By Aaron Ramson

I’m sitting here trying to make sense of how my electric bill seemed to quadruple from last month to this one, and I’m having to face it: we’re in the crap time of the year again.

Gas prices are up, temperatures are up, stinky armpits are up, seasonal jobs have ended, everyone’s sweaty, and going outside is going to suck till late October.

But dammit, it’s also backyard BBQ and pool party season, and at some point, you’re gonna have to brave the scorching heat to go pick up a six-pack of something to bring to the BBQ, and believe it or not we’ve got more options here than your standard Bud and Corona Lights.

If your backyard barbecue is going to be Mexican-style, then we’re dealing with a mixture of bright, bold, and savory flavors that need a variety of beers to compliment the food being served.

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Picture a grill with carne and pollo asada sizzling on the grates, a table with all the fixings including Pico de Gallo, lemon and lime wedges, cucumber and radish slices, tortilla chips, beans and rice all ready to be served when the meat is done. A bowl of ceviche or shrimp cocktail chilling in the fridge, those bright and tart citrus notes needing a beer that won’t overpower and hide the flavors.

You’ll want two different styles of beer for this spread, one to compliment the light flavors of the pollo and camarones, another to match the bolder flavor of carne asada.

The first is a Pilsner lager; a classic, crisp and refreshing beer that just screams to be pulled out of an ice chest and popped open in hot weather. A fairly ubiquitous style that is the basis for all pale-gold American and Mexican lagers, it’s neutral flavor profile and low bitterness pairs it well with chicken and seafood.

When choosing a Pilsner for your BBQ, you’ve got a wide menu to choose from; everything from PBR, to Stella Artois, to Firestone Walker’s Pivo Pils will pair with your pollo and camarones. But if you really want to stick with a theme, you’ve got to go with a Mexican lager.

Not only are there the ubiquitous brands like Corona, Tecate, and Pacifico, but there are now several craft Mexican lagers available at places like BevMo and Total Wine, that are arguably superior to anything distributed by Grupo Modelo or Heineken México. 21st Amendment’s El Sully, and Alesmith’s Sublime Mexican Lager are top-shelf representations of the style, and would never be turned down at a BBQ.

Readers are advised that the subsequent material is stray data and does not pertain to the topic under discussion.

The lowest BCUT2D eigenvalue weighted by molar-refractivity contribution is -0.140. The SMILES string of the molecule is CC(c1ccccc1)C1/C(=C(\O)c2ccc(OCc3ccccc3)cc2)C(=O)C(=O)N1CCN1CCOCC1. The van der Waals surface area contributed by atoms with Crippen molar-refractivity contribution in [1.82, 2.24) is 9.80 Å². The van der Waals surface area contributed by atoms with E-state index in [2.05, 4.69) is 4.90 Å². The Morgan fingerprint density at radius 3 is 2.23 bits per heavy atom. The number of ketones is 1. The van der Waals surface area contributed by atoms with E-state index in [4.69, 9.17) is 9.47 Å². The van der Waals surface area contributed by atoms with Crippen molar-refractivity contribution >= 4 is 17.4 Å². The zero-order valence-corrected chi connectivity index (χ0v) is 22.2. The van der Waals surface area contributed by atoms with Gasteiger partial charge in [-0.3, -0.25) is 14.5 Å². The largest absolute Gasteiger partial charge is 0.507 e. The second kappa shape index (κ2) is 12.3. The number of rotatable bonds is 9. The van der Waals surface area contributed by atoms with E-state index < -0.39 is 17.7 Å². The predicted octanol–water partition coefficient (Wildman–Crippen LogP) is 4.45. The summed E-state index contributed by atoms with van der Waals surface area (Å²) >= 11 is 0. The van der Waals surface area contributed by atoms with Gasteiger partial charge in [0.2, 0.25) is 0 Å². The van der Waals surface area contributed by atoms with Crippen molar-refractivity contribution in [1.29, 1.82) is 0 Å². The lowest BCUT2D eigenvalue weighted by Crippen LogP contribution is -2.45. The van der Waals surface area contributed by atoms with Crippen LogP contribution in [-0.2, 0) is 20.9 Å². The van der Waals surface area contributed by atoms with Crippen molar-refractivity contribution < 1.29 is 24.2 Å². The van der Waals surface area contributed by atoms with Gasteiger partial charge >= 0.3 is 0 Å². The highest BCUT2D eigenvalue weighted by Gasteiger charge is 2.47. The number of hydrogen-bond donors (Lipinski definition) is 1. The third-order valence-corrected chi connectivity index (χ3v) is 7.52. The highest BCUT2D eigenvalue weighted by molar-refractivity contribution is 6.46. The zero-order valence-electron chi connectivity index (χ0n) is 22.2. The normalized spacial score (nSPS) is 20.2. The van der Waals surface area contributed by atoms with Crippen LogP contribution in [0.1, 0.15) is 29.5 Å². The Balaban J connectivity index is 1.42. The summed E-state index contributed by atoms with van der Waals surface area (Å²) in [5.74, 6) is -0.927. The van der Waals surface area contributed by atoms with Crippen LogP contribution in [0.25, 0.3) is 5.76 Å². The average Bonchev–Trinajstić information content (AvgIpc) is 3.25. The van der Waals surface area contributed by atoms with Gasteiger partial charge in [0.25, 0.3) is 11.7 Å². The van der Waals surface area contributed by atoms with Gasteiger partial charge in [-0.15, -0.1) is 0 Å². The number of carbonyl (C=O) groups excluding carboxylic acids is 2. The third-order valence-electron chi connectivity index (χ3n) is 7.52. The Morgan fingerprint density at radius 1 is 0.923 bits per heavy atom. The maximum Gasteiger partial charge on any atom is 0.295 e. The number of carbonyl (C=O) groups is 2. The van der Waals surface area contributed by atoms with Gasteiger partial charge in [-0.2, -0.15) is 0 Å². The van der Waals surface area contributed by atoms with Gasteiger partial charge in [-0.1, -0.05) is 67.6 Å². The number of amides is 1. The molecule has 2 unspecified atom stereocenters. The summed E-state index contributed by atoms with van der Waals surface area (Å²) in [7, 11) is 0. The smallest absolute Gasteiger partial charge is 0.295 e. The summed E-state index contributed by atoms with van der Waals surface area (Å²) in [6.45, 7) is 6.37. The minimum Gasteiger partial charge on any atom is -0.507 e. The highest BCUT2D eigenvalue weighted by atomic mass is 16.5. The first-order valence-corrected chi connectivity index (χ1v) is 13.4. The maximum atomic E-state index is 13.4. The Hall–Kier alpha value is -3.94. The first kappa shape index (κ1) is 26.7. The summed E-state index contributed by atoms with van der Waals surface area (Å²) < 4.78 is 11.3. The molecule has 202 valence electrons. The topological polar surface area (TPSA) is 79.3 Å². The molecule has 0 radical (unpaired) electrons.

While a Pilsner lager matches the bright, citrus flavors in ceviche or pollo asada, you’ll want something a little more substantial for your carne asada, and that’s where an amber ale or lager fits the bill nicely.

An amber lager has these great flavors that can range from dry toasted bread to lightly-sweet caramel. Those flavors both come from a process called the Maillard reaction, a chemical reaction between amino acids and reducing sugars that gives browned food its distinctive flavor. That same reaction is occurring as you char and caramelize the proteins and fats that make up your carne asada, and that’s why a red ale or amber lager compliments red meat so well. American-style is usually hopped assertively with citrusy hop varieties, while Mexican ambers are based on Vienna lagers. You can’t go wrong with either choice.

But say you’re going for the all-American classic BBQ, with grilled hamburgers, hotdogs and steaks; beans, coleslaw and even maybe some macaroni and cheese. There’s nothing wrong with using pilsners and amber lagers here, but the smoky, savory meats and spiced hotdogs allow you to go bolder with your beers as well. And nothing pairs better with a burger than an IPA.

An IPA offers a bold, resiny, oftentimes fruity or citrusy hop-flavor profile; with enough bite to cut through fats and spices, and clean the palate for the next bite. If IPA’s are not quite your thing, pale ales get the job done, albeit with less chutzpah and dankiness. IPA’s and Pale Ales are the domain of craft beer, and you don’t want to cut corners on a budget brand from Trader Joe’s or Costco. Sierra Nevada, Stone Brewing, Lagunitas, and Hangar 24 all make superior IPA’s that are worthy of pairing with even the best tri-tip steaks. Sierra Nevada’s Torpedo Extra IPA, and Lagunita’s IPA are two classics that are easy to find, and won’t be too harsh on your wallet.

Next week’s installment of Brewtality will wrap up my exploration of Mexican lagers with a shootout of 6 of the more readily available brands on the market!